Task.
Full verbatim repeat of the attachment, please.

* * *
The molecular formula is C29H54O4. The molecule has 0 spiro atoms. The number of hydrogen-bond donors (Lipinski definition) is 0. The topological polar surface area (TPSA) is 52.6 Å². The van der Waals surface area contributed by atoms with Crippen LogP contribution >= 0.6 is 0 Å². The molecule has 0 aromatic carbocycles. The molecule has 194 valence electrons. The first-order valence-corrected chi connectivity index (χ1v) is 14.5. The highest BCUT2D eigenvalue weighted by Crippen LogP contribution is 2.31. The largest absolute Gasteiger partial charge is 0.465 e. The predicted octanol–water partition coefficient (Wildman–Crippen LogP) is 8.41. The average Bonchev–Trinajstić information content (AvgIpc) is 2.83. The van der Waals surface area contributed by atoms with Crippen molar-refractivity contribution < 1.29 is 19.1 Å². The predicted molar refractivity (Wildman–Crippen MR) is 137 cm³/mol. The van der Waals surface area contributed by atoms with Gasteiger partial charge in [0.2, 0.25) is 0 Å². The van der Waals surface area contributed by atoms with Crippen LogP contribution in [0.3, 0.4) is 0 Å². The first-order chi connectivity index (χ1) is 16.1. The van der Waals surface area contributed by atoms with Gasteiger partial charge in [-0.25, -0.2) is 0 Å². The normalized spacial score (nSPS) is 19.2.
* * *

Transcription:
The molecular formula is C29H54O4. The molecule has 0 spiro atoms. The number of hydrogen-bond donors (Lipinski definition) is 0. The topological polar surface area (TPSA) is 52.6 Å². The van der Waals surface area contributed by atoms with Crippen LogP contribution >= 0.6 is 0 Å². The molecule has 0 aromatic carbocycles. The molecule has 194 valence electrons. The first-order valence-corrected chi connectivity index (χ1v) is 14.5. The highest BCUT2D eigenvalue weighted by Crippen LogP contribution is 2.31. The largest absolute Gasteiger partial charge is 0.465 e. The predicted octanol–water partition coefficient (Wildman–Crippen LogP) is 8.41. The average Bonchev–Trinajstić information content (AvgIpc) is 2.83. The van der Waals surface area contributed by atoms with Crippen molar-refractivity contribution < 1.29 is 19.1 Å². The predicted molar refractivity (Wildman–Crippen MR) is 137 cm³/mol. The van der Waals surface area contributed by atoms with Gasteiger partial charge in [0.2, 0.25) is 0 Å². The van der Waals surface area contributed by atoms with Crippen LogP contribution in [0.3, 0.4) is 0 Å². The first-order chi connectivity index (χ1) is 16.1. The van der Waals surface area contributed by atoms with Gasteiger partial charge in [-0.25, -0.2) is 0 Å². The normalized spacial score (nSPS) is 19.2.